The final countdown to the DSC Prize for South Asian Literature has begun,with the original 16 contenders being pared down to six. Among these are Amit Chaudhuris The Immortals,in which he explores the world of musicians,Musharraf Ali Farooquis quiet and intimate The Story of a Widow and Tania James story about two sisters and their choices in Atlas Of Unknowns. Manju Kapurs The Immigrant,a moving analysis of a marriage between two immigrants in the US,Neel Mukherjees A Life Apart,which moves from modern day London to pre-Independence Bengal,and H M Naqvis Home Boy,a brash post 9/11 saga,too,are part of the shortlist that was announced a few days ago at Londons Globe Theatre.
The prize,worth $50,000 (Rs 23 lakh appoximately),has been introduced this year to reward writing about South Asia. While talking about the process of shortlisting,chairperson of the jury,Nilanjana S Roy recalled the experiences of the jury members. Moni Mohsin was taken,as we all were,by the rich variety of experiences that one gets from these novels; Ian Jack commented that the South Asian novel today has found its voice often multiple and very varied voices. For Lord Matthew Evans,reading the novels was a welcome reminder of how much things had changed from the era when Britain and America exported books to India and Pakistan. Amitava Kumar commented on how the South Asian novel may have some of the old tropes spices,and servants,and glossaries but had moved beyond these,with authors now writing departures from the familiar, Roy said.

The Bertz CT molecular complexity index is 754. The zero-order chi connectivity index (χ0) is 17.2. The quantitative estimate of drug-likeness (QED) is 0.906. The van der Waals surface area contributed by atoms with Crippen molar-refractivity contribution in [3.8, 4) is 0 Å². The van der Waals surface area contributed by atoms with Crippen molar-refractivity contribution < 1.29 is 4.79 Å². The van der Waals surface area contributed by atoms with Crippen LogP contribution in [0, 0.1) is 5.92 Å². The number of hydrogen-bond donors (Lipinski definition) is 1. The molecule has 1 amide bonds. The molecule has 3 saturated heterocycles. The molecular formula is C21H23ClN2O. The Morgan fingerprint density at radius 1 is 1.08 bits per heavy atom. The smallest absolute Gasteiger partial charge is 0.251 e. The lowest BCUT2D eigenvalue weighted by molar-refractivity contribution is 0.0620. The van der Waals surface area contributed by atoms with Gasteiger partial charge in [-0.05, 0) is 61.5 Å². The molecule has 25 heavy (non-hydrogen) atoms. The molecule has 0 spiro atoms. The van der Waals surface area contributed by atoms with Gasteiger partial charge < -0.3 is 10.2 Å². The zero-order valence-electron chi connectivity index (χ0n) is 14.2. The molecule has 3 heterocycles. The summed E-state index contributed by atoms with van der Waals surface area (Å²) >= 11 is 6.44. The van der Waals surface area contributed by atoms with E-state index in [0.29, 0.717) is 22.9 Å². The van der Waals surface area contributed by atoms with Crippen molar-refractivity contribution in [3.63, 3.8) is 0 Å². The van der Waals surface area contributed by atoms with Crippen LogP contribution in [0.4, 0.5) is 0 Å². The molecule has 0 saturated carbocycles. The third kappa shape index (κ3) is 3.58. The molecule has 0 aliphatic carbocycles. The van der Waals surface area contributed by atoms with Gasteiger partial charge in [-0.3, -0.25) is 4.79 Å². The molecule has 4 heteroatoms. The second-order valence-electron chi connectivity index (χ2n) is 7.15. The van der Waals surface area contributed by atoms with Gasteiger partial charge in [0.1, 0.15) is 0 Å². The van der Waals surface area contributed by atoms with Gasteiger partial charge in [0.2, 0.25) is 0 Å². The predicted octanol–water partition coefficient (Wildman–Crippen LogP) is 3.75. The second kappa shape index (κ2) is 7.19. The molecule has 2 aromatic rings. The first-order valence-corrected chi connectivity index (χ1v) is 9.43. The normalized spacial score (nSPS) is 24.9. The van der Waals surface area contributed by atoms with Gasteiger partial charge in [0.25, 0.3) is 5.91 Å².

The winner will be declared at the Jaipur Literature Festival in January.